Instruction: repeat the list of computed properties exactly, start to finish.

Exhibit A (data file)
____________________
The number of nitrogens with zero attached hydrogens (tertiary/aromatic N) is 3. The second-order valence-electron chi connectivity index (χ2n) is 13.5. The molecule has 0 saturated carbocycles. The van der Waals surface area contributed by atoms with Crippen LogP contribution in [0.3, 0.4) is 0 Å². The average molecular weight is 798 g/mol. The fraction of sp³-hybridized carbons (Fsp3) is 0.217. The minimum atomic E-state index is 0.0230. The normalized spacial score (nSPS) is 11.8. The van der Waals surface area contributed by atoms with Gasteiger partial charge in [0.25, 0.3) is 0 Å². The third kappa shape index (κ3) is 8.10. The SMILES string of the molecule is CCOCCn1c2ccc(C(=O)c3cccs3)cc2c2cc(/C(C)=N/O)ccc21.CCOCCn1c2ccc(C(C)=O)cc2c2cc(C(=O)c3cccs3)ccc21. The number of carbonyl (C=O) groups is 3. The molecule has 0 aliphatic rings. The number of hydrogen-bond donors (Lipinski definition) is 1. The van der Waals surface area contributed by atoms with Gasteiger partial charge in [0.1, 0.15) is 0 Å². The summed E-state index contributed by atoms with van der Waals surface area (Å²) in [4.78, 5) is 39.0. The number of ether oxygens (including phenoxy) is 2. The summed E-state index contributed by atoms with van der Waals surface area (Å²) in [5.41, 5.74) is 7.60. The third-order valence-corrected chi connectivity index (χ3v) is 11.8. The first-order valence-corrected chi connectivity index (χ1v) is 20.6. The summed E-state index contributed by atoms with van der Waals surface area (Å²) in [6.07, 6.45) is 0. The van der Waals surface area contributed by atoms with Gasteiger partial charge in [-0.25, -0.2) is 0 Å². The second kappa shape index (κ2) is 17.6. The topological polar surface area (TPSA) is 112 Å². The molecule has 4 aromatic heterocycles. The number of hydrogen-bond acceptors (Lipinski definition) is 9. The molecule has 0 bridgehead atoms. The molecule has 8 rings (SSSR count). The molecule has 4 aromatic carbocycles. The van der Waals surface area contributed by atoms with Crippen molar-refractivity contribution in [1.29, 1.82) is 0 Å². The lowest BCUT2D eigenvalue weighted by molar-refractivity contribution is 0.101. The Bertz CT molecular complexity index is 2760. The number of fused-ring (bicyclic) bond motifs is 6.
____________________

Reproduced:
The number of nitrogens with zero attached hydrogens (tertiary/aromatic N) is 3. The second-order valence-electron chi connectivity index (χ2n) is 13.5. The molecule has 0 saturated carbocycles. The van der Waals surface area contributed by atoms with Crippen LogP contribution in [0.3, 0.4) is 0 Å². The average molecular weight is 798 g/mol. The fraction of sp³-hybridized carbons (Fsp3) is 0.217. The minimum atomic E-state index is 0.0230. The normalized spacial score (nSPS) is 11.8. The van der Waals surface area contributed by atoms with Gasteiger partial charge in [0.25, 0.3) is 0 Å². The third kappa shape index (κ3) is 8.10. The SMILES string of the molecule is CCOCCn1c2ccc(C(=O)c3cccs3)cc2c2cc(/C(C)=N/O)ccc21.CCOCCn1c2ccc(C(C)=O)cc2c2cc(C(=O)c3cccs3)ccc21. The number of carbonyl (C=O) groups is 3. The molecule has 0 aliphatic rings. The number of hydrogen-bond donors (Lipinski definition) is 1. The van der Waals surface area contributed by atoms with Gasteiger partial charge in [0.1, 0.15) is 0 Å². The summed E-state index contributed by atoms with van der Waals surface area (Å²) in [4.78, 5) is 39.0. The number of ether oxygens (including phenoxy) is 2. The summed E-state index contributed by atoms with van der Waals surface area (Å²) in [5.41, 5.74) is 7.60. The third-order valence-corrected chi connectivity index (χ3v) is 11.8. The first-order valence-corrected chi connectivity index (χ1v) is 20.6. The summed E-state index contributed by atoms with van der Waals surface area (Å²) in [6.07, 6.45) is 0. The van der Waals surface area contributed by atoms with Gasteiger partial charge in [-0.25, -0.2) is 0 Å². The second kappa shape index (κ2) is 17.6. The topological polar surface area (TPSA) is 112 Å². The molecule has 4 aromatic heterocycles. The number of hydrogen-bond acceptors (Lipinski definition) is 9. The molecule has 0 bridgehead atoms. The molecule has 8 rings (SSSR count). The molecule has 4 aromatic carbocycles. The van der Waals surface area contributed by atoms with Crippen molar-refractivity contribution in [1.29, 1.82) is 0 Å². The lowest BCUT2D eigenvalue weighted by molar-refractivity contribution is 0.101. The Bertz CT molecular complexity index is 2760. The number of fused-ring (bicyclic) bond motifs is 6.